Ethics and dissemination

Risks/ethical considerations: Ethics approval will be obtained prior to the commencement of screening and enrolment at each site. There are no assumed risks associated with the proposed assessment procedures, as this study only involves a small amount of blood work, which will only be collected if a central line and arterial line are already in place. Furthermore, results from our pilot study demonstrated that non-invasive monitoring of cerebral oxygenation, while using a deferred consent model, does not interfere with patient care or management.15 Research participants and their SDMs will be informed that enrolment in this study will not affect their care in any way, and that they have the right to refuse participation or withdraw at any time.

Dissemination of results: The results of this study will be presented at national meetings of the Canadian Critical Care Trials Group. Prior to submitting any manuscript for publication, it will undergo rigorous internal peer review by this group of critical care experts. Our study group has a long track record of presenting our data at national and international critical care conferences. We anticipate the preliminary results of this research programme will also be presented at these conferences (eg, American Delirium Society). The final study results will be submitted for publication to high-impact journals.


The authors would like to thank the study coordinators, MH, Ilinca Georgescu and Tracy Boyd, as well as the entire KHSC ICU staff for their continued support of our clinical research. This manuscript underwent an internal peer-review process with the Canadian Critical Care Trials Group, and we are greatly appreciative of the helpful contributions made by both Dr. Lisa Burry and Dr. Pierre Cardinal. We would also like to thank the KINARM technologists, Simone Appaqaq, Kim Moore and Helen Bretzke.


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View Abstract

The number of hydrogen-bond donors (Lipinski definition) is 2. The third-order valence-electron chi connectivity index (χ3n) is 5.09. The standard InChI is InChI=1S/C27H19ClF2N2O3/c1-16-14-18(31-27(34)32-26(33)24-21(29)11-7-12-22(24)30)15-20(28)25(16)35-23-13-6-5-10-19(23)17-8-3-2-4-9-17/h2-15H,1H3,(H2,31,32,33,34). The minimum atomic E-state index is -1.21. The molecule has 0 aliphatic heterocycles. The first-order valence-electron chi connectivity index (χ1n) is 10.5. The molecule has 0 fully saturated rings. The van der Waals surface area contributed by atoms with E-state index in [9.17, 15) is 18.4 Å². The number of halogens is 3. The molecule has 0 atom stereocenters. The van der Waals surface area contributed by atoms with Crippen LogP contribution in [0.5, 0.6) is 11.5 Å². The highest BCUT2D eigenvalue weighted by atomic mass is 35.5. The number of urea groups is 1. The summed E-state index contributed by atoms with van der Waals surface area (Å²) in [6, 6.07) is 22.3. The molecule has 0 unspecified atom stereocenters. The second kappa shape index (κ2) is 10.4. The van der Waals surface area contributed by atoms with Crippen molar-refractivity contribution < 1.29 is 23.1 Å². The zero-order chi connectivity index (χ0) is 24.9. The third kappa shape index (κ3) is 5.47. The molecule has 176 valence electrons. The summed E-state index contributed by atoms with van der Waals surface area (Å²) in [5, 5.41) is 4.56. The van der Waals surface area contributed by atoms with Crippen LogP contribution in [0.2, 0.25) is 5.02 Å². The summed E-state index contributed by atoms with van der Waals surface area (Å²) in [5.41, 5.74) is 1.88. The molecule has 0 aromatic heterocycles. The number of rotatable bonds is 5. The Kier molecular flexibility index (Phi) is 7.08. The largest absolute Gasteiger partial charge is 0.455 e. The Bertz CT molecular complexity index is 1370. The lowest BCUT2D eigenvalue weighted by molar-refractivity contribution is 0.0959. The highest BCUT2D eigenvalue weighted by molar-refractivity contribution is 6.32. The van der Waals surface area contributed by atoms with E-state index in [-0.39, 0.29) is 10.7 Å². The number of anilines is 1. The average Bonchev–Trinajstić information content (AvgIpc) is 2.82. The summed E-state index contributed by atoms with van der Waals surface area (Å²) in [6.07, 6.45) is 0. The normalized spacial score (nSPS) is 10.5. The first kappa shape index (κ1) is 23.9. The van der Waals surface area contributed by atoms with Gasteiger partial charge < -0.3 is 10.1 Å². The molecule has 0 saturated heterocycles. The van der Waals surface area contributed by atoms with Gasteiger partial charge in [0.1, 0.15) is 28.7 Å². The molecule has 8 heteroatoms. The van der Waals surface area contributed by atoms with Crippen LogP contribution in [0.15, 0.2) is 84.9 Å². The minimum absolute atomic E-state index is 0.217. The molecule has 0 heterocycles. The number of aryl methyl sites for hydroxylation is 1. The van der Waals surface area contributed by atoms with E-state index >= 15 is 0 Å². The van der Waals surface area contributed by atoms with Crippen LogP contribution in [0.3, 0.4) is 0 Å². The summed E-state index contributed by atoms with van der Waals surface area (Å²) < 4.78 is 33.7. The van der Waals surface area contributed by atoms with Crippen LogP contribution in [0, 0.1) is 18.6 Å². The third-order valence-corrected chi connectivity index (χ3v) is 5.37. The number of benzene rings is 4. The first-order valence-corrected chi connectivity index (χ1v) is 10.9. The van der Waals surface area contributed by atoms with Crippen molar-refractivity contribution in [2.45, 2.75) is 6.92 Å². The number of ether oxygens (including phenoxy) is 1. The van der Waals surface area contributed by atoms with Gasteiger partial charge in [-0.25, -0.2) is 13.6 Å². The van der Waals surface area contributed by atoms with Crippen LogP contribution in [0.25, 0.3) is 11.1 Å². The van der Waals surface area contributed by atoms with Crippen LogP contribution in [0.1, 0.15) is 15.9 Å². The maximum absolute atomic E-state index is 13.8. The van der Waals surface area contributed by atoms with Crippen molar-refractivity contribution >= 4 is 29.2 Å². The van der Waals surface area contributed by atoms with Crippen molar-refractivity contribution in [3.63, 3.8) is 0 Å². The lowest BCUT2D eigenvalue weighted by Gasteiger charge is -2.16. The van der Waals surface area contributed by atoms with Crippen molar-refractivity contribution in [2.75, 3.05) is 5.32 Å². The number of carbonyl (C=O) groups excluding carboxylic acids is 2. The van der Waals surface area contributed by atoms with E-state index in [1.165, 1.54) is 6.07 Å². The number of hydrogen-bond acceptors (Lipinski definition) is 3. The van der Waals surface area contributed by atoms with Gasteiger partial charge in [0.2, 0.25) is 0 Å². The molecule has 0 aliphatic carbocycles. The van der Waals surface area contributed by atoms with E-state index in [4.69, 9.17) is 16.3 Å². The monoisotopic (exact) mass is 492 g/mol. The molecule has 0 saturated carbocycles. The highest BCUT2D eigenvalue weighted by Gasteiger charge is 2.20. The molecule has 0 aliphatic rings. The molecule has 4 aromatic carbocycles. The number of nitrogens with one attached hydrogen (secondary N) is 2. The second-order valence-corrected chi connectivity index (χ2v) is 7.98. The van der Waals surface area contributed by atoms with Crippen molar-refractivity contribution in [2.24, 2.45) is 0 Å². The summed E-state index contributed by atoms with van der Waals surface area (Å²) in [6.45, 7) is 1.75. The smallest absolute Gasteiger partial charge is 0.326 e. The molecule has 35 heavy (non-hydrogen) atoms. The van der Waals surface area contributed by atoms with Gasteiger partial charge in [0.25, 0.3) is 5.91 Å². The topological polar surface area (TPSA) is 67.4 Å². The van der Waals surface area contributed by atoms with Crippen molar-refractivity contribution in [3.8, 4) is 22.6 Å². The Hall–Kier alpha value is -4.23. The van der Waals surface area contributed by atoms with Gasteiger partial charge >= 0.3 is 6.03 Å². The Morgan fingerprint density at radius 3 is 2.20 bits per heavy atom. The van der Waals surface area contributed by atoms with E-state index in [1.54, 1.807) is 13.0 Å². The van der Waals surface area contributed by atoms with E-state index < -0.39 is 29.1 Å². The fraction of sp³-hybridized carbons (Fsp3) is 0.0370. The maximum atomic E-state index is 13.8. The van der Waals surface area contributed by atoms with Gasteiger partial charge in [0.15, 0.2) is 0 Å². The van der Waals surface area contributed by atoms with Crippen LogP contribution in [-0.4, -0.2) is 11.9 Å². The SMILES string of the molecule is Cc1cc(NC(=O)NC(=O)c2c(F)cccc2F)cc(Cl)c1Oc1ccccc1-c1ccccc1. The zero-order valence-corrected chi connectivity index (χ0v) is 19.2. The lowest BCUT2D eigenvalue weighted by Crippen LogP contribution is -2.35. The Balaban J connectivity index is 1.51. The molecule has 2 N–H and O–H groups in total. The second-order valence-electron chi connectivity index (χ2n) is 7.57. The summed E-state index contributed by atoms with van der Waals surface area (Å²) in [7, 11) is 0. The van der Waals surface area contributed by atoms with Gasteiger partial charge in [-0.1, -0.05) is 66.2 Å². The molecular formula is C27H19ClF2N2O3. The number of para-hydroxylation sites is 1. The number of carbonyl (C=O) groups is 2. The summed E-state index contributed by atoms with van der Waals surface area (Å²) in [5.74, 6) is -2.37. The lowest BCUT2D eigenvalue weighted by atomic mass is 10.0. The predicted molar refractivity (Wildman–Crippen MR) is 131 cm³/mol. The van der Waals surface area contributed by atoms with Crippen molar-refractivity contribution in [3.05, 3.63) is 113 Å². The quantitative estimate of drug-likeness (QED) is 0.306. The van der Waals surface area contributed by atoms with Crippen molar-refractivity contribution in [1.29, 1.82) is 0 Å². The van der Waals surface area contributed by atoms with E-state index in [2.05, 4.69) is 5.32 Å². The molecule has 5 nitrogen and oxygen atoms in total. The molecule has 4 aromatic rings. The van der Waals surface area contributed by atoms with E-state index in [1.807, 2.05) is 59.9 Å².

• Contributors MDW participated in study design, statistical planning and drafting of the manuscript. JK participated in study design and drafting of the manuscript. KFHL participated in study design and drafting of the manuscript. DMM participated in study design and drafting of the manuscript. JM participated in study design and drafting of the manuscript. MH participated in study design and drafting of the manuscript. SHS participated in study design and drafting of the manuscript. AD participated in sample size calculations and finalising of the statistical plan. JAJ participated in statistical planning and drafting of the manuscript. IB participated in study design and drafting of the manuscript. MS participated in study design and drafting of the manuscript. NO participated in study design and drafting of the manuscript. SWE participated in study design and drafting of the manuscript. VM participated in study design and drafting of the manuscript. MC participated in study design and drafting of the manuscript. DG participated in study design and drafting of the manuscript. JGB is the primary investigator. He participated in study design and drafting of the manuscript.

  • Funding This work was supported by the Physician Services Incorporated and the Southeastern Ontario Academic Medical Organization New Clinician Scientist Program for which JGB was the recipient.

  • Disclaimer The funding agencies had no role in the design of this study, data collection or data analysis.

  • Competing interests JM is the scientific director of the Canadian Frailty Network. SHS is the cofounder of BKIN Technologies, the manufacturer of the KINARM device. IB receives a stipend from the Trillium Gift of Life Network to support his role as a Regional Medical Lead. NO received funding from the Academic Medical Organization of Southwestern Ontario. MS receives a stipend from the Trillium Gift of Life Network to support his role as a Hospital Donation Physician. DG is funded through a Health-Professional Investigator Award from the Michael Smith Foundation for Health Research. JGB receives a stipend from the Trillium Gift of Life Network to support his role as a Regional Medical Lead.

  • Ethics approval The Queen’s University and Affiliated Hospitals Health Sciences Research Ethics Board will serve as the board of record for the streamlined research ethics review system (Clinical Trials Ontario) and all Ontario sites have gained approval; non-Ontario sites will need to obtain local ethics approval at their earliest convenience.

  • Provenance and peer review Not commissioned; externally peer reviewed.

  • Patient consent for publication Not required.